SINGAPORE — From Wednesday (26 February) 2359, new visitors with recent travel history to the Korean city of Daegu and county of Cheongdo within the last 14 days will not be allowed to enter or transit through Singapore, the Ministry of Health (MOH) said on Tuesday amid the worsening COVID-19 coronavirus outbreak in South Korea.
The announcement comes as South Korea continues to grapple with a surge in confirmed cases of COVID-19 infection in recent days.
As of Tuesday night, South Korea reported 977 COVID-19 cases, including 11 deaths. The majority of them are linked to the Shincheonji Church of Jesus in Daegu and over 100 to Daenam Hospital in Cheongdo.
Daegu and Cheongdo have been designated as “special care zones”.
The South Korean government has raised the alert level to the highest level of “serious”.
Residents in Singapore - Singaporeans and permanent residents - and long-term pass holders with recent travel history to Daegu and Cheongdo in the last 14 days will be issued with a Stay-Home Notice (SHN).
Those who are served with the SHN have to remain in their place of residence at all times for 14 days after returning to Singapore from Daegu and Cheongdo.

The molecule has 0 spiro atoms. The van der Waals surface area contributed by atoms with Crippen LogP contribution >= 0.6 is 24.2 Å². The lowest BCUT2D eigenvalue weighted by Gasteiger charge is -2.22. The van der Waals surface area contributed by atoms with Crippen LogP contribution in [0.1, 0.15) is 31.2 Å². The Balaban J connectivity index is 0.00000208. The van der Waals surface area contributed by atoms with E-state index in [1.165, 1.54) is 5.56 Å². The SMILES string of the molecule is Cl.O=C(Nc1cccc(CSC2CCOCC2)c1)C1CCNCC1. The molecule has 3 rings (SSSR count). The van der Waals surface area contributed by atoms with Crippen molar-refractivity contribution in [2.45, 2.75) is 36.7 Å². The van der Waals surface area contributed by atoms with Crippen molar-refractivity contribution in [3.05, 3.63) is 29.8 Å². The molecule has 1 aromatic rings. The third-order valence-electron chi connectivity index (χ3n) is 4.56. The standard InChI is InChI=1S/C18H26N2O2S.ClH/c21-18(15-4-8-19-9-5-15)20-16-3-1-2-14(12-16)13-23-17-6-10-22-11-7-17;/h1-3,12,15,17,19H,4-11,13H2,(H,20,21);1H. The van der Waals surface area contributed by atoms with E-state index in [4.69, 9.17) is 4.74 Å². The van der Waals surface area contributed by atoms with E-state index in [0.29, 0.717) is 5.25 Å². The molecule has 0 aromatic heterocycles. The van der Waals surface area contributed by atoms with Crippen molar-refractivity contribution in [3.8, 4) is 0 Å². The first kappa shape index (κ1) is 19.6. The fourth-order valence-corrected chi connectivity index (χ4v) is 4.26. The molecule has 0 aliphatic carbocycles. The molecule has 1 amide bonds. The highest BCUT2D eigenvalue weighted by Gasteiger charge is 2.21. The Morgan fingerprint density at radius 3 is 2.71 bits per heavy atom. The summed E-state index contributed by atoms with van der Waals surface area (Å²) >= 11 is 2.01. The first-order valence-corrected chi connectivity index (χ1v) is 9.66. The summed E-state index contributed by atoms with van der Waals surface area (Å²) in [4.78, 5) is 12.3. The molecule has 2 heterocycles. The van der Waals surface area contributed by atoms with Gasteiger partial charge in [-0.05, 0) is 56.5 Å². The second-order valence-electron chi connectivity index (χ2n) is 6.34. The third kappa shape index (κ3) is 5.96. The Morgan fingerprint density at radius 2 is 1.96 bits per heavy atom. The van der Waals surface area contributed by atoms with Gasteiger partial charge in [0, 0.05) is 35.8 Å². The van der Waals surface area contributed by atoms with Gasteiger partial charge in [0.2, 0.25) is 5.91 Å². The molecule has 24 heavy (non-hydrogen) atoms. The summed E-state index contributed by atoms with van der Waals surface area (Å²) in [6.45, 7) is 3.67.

MOH on Sunday advised travellers to avoid non-essential travel to Daegu and Cheongdo, and exercise caution when travelling to the rest of South Korea.
On 1 February at 2359, a similar ban on all new visitors with recent travel history to China to enter or transit through Singapore took effect. The ban was expanded from an earlier curb for new visitors with travel history to the Chinese province of Hubei within the last 14 days.
COVID-19 situation in Italy
At a media conference on Tuesday, the multi-ministry taskforce on the coronavirus said if the situation in South Korea were to worsen and affect more areas beyond Daegu and Cheongdo, it would impose further restrictions for travel to the country.
The taskforce was asked about the reasons for not imposing similar restrictions for recent travel to Italy. As of Tuesday, Italy has reported a total of 270 confirmed cases of COVID-19 and seven deaths from the outbreak, mostly in a number of towns in the Lombardy and Veneto regions.
Lawrence Wong, co-chair of the taskforce and National Development Minister, said the government is “very mindful” of the travel-related risk from Italy as well.
The taskforce has looked at some of the measures that the Italian government has done to curb the outbreak and thus far, it has been strict and prompt in identifying the cases, and locked down affected places, Wong said.
“If you look at the volume of travel from these places (in Italy) to Singapore, it's nowhere near the volume of travel that we are talking about with respect to South Korea and Singapore. So for all of these reasons, we have not applied the same travel restrictions that we did for the two Korean cities to these small cities in the Lombardy region.”
Nonetheless, the taskforce is monitoring the situation in Italy very carefully, Wong said. He pointed out that Milan is in Lombardy, and there are direct flights between the capital of the region and Singapore.
additional reporting by Dhany Osman
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